@gdp my immediate thought was to wonder how they defined ‘classical’ .. for example film scores by John Williams?
@JohnPhilpin I’m comfortable with that definition. When we teach music appreciation classes, we cast a wide net for those definitions. We use the three major categories of pop, folk, and classical music. Anything not fitting in pop or folk music finds a home under the classical umbrella.
@gdp I’m disappointed to hear that, but not in the least surprised. With jazz, where metadata is concerned, you usually see the same annoying drivel appearing on all the various streaming and download services, which makes me inclined to blame the labels for supplying this garbage in the first place, rather than the streaming services/retailers for failing to correct it.
@gdp where would you put albums like Five Bridges by The Nice, Deep Purple In Concert, a number of Jon Lord’s solo albums, ELP’s ‘Pictures at an Exhibition’, and many others?
@gdp maybe you are too young … they all date back to late 60s early 70s … I will create an albumwhale for you.
@gdp interesting that some are of the albums don’t seem to be available in the original format … some have been redone … others I continue to seek out .. because I am now on a mission … still, your starter for ten …
That said … Lord for example is featured in the new app … just not all of his ‘classical’ work is there.
And Keith Emerson is in there as a composer … but not as a performer … at least on first blush.
@crossingthethreshold Ensemble, conductor, composer, soloist, title of work, title of movement, etc. All of that is important for classical music, and listeners may search for any one of those pieces of information.
@gdp Thank you. I haven’t played with Classical yet, just looked through it. I don’t have sufficient knowledge of classical music to delve that deep, and I thought that that is what Classical was going to enable us to do? I thought that that was one of the reasons that Apple produced the app?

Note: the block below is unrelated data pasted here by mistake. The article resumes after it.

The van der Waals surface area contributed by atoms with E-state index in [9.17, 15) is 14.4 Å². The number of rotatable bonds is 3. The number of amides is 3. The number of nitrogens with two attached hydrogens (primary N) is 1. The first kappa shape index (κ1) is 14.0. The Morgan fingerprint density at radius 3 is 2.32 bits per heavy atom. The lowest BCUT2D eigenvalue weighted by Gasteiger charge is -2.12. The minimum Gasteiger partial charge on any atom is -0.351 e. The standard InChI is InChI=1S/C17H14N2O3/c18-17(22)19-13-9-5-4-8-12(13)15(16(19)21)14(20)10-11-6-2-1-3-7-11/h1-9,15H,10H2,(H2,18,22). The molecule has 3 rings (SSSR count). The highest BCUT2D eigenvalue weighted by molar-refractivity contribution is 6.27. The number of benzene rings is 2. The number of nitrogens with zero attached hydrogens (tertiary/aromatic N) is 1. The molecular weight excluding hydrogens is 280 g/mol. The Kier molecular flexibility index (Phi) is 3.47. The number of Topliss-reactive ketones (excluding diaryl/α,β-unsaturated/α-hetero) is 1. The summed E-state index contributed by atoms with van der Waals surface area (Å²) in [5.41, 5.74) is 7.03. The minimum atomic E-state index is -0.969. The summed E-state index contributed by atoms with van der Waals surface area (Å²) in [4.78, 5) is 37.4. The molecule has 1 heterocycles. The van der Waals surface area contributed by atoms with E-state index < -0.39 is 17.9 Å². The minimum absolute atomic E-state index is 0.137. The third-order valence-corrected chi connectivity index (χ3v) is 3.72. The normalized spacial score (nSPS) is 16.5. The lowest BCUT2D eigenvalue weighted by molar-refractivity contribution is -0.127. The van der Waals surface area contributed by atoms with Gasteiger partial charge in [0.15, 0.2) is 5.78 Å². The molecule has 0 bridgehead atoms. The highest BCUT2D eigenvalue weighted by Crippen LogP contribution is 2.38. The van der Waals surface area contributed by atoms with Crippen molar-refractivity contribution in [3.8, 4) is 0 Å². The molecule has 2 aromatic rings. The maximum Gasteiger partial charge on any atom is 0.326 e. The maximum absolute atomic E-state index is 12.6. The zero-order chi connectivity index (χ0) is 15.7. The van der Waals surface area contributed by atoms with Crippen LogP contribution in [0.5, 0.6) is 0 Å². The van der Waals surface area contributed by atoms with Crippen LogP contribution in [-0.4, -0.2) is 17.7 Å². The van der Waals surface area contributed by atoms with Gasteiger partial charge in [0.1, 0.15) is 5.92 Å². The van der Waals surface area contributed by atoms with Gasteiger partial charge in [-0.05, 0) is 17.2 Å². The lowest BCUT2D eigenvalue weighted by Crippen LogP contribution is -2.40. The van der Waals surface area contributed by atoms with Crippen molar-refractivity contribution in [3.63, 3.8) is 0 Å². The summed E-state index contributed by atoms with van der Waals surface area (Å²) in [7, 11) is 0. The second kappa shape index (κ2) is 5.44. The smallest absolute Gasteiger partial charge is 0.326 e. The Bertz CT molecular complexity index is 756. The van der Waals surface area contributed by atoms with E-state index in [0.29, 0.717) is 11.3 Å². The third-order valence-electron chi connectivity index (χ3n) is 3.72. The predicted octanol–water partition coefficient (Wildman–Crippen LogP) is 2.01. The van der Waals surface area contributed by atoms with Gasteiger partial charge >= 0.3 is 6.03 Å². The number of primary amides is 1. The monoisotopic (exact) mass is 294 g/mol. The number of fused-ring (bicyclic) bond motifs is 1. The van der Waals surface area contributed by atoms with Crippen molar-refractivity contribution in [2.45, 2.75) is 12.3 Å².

@crossingthethreshold Yes, theoretically, that’s exactly why they developed this app. And you can still do that, but the data is badly entered and there’s no way for listeners to edit it, even locally. You can do that in Apple Music, but not in Apple Music Classical. So you’re stuck with whatever the label gives you and sometimes that’s just not the way it needs to be.
Context: they bought a whole other company to make this app, and then lied to its existing customers about when they would have the new app up and running.
It's an app - it will get updated and better.
That said - the opening salvo should have been a lot better.
@JohnPhilpin It's fucking Apple, John. What happened to "we can't ship junk"? Did that die with Steve Jobs?
@SimonWoods I am no expert on Classical Music - but I don’t see it as 'junk' and as novice, I have found it interesting enough to explore.
@gdp references the meta data problem - which is very valid and should be fixed - but the Music app has that problem aswell - as does Spotify.
I don’t know anything about the app they bought, do we know if it is worse than that?
@JohnPhilpin @SimonWoods The Music app actually doesn’t have that problem. It’s not geared for classical music per se, but you can actually edit metadata in the MacOS Music app, and it syncs to your iOS Music app. I would be okay with that if the classical app picked up those changes. But the screenshot I posted shows the problem. Three different visual cues for movements from the same major work. That’s not how that should look.